We can look to the explosion of diversity in poetry and other literary arts as a model for how we navigate the delicate terrain of representation and appropriation. In literature it was once common for writers to tell the story of ‘the other’, often in noble savage narratives such as The Last Of The Mohicans, where we find a white saviour adopted by an imaginary Indigenous community. This paradigm has been challenged in recent years, and Indigenous people demand that we alone have the right to our own stories. In poetry I turn to people such as Layli Long Soldier, Tommy Pico, Julian Talamantez Brolaski, Smokii Sumac, Orlando White, Jake Skeets and so many others as amazing examples of Indigenous people who both assert their right to speak on behalf of their own communities while challenging the notion that others have a right to do so for them.
I am a 40 year old non-binary Creole NDN who grew up in a time when my own voice was extremely marginalised. Today, my voice is amplified by the work of so many others who are paving a path for the future. I gain my inspiration from Indigenous artists, especially the young, who are radically reshaping the landscape of experimental art, poetry, film, fashion and music. My old friend Demian DinéYazhi’ is in my opinion one of the most important living cross genre artists. In experimental music I am blown away by Raven Chacon, Laura Ortman, Olivia Shortt and Cheryl L'Hirondelle. In the Southwestern US, there is Autumn Chacon, Ryan Dennison, The Nizhóní Girls, Sky Duncan and Rapheal Begay. Indigenous writers are redefining colonial languages and decolonising Indigenous narratives. I strive for the ideal that sometimes being inclusive means saying no to opportunities or redirecting opportunities to others who are more culturally appropriate to the task. Sometimes inclusion means taking a stand. I am still learning how to navigate this terrain, but I reach out to my community to seek guidance when necessary.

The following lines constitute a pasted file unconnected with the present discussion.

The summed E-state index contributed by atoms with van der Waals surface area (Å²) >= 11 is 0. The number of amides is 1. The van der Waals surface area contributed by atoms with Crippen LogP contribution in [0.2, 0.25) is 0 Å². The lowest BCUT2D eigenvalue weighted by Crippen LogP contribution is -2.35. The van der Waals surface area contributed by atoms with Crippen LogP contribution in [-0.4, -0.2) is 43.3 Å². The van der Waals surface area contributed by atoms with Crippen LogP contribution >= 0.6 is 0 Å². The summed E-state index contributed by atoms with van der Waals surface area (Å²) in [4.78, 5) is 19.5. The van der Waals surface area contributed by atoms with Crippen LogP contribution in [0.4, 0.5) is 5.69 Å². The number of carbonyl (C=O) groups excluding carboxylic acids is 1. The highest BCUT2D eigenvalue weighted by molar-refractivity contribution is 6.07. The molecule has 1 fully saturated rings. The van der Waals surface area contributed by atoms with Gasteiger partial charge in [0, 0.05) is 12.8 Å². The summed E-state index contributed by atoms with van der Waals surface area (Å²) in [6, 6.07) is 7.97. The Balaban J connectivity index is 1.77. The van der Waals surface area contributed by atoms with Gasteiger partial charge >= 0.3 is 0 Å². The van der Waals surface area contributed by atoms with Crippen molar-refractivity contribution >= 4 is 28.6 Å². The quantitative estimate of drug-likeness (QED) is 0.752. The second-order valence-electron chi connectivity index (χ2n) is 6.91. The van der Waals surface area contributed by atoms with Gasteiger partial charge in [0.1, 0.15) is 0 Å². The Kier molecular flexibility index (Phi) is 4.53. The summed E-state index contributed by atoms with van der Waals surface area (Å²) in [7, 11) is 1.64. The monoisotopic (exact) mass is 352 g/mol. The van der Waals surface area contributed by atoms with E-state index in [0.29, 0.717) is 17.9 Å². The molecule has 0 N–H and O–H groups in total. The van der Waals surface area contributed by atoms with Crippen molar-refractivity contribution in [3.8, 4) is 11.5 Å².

As a global community of artists, we can learn to be more sensitive to the needs of Indigenous artists and communities, but it means adopting a willingness to move beyond escapism towards an aware and politically active culture. As sound artists we have learned to listen to the most minute detail of sound. Can we learn to listen to one another?